The strongest argument against Biden’s statement is that his mention of “repercussions” was so vague as to be meaningless and that expecting human rights lectures at the United Nations to have “an impact” on Beijing’s “attitude” is, to put it charitably, naïve. And there is a lot to unpack in Biden’s concluding remarks on the subject, where he seems to casually acknowledge that China is trying to become “the world leader” and to accept it as a valid goal—but one China cannot achieve without respecting human rights. (Empirically, that’s a questionable proposition.) If Biden’s point is that we should use Beijing’s quest for world leadership as leverage to coax the CCP into liberalizing, good luck with that. 

Of course, it’s worth noting that no one has come up with a good plan for how to stop China from trampling on Hong Kong or abusing the Uighurs. The human rights hand wringing is especially comical coming from ardent fans of a certain ex-President—the guy who, just six months ago, told Axios that back in 2018 he rejected a Treasury Department plan to sanction Chinese officials linked to repressions against the Uighurs and other Chinese Muslims because “we were in the middle of a major trade deal.” 

Around the same time, that same ex-President’s former national security advisor, John R. Bolton, published a memoir that offered a rather juicy account of his former boss’s comments on the subject of China and human rights:

[B]y early June 2019, massive protests were underway in Hong Kong.

I first heard Trump react on June 12, upon hearing that some 1.5 million people had been at Sunday’s demonstrations. “That’s a big deal,” he said. But he immediately added, “I don’t want to get involved,” and, “We have human-rights problems too.”

I hoped Trump would see these Hong Kong developments as giving him leverage over China. I should have known better. That same month, on the 30th anniversary of China’s massacre of pro-democracy demonstrators in Tiananmen Square, Trump refused to issue a White House statement. “That was 15 years ago,” he said, inaccurately. “Who cares about it? I’m trying to make a deal. I don’t want anything.” …

Beijing’s repression of its Uighur citizens also proceeded apace. Trump asked me at the 2018 White House Christmas dinner why we were considering sanctioning China over its treatment of the Uighurs…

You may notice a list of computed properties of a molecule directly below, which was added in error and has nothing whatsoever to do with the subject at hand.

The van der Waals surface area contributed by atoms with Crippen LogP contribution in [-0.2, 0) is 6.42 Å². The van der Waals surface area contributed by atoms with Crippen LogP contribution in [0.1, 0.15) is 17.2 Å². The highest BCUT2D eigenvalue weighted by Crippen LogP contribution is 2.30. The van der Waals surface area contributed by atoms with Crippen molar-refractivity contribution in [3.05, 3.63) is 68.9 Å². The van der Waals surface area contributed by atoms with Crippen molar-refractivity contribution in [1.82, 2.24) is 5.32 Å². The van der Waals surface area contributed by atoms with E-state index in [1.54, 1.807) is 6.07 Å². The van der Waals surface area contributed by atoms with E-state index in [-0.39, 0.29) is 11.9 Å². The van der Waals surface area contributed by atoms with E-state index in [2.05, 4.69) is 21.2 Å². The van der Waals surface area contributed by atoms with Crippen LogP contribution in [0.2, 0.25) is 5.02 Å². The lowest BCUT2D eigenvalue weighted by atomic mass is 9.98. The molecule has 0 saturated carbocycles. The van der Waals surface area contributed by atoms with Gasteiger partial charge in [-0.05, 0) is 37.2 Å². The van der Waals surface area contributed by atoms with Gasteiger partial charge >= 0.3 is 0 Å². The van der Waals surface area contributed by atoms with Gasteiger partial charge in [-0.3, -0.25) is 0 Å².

At the opening dinner of the Osaka G-20 meeting in June 2019, with only interpreters present, Xi had explained to Trump why he was basically building concentration camps in Xinjiang. According to our interpreter, Trump said that Xi should go ahead with building the camps, which Trump thought was exactly the right thing to do. The National Security Council’s top Asia staffer, Matthew Pottinger, told me that Trump said something very similar during his November 2017 trip to China.

None of that sounds particularly out of character for Donald Trump, who infamously praised the Tiananmen Square massacre as a show of “strength” back in 1990. 

In other words, if you’re a member of the Trump fan club, you should probably sit down and shut up on the subject of China and human rights. 

Needless to say, that’s not what the Trump fan club did on Twitter. Even when I tweeted to clarify the context, there were numerous responses along the lines of either “I don’t see how what Steve Guest said was inaccurate” or “okay, he didn’t say what Steve Guest claimed he said, but what he actually said was still bad.” Still, others weighed in to blame Biden’s incoherence.

The right-wing media sphere did its own share of gaslighting. (I dislike the way the term is often abused to mean “question my version of the facts,” but in this instance, it fits.) A Fox News article, partly based on an Associated Press report, accurately summarized Biden’s remarks, but with a headline that focused on the backlash over “different norms.” The New York Post ran a disoriented story that accurately quoted most of Biden’s comments—under the headline, “Biden dismisses Uighur genocide as part of China’s ‘different norms’” and with an opening paragraph that repeated this claim.

In other words, we’ll be hearing about the time Biden dismissed Beijing’s persecution of the Uighurs as just part of their culture for years to come.

Was there ground to criticize Biden’s comments and his China policy? Of course. But why bother when it’s much easier to make things up?

Cathy Young

Cathy Young is a columnist for Newsday, a contributing editor to Reason, and an associate editor at ArcDigital.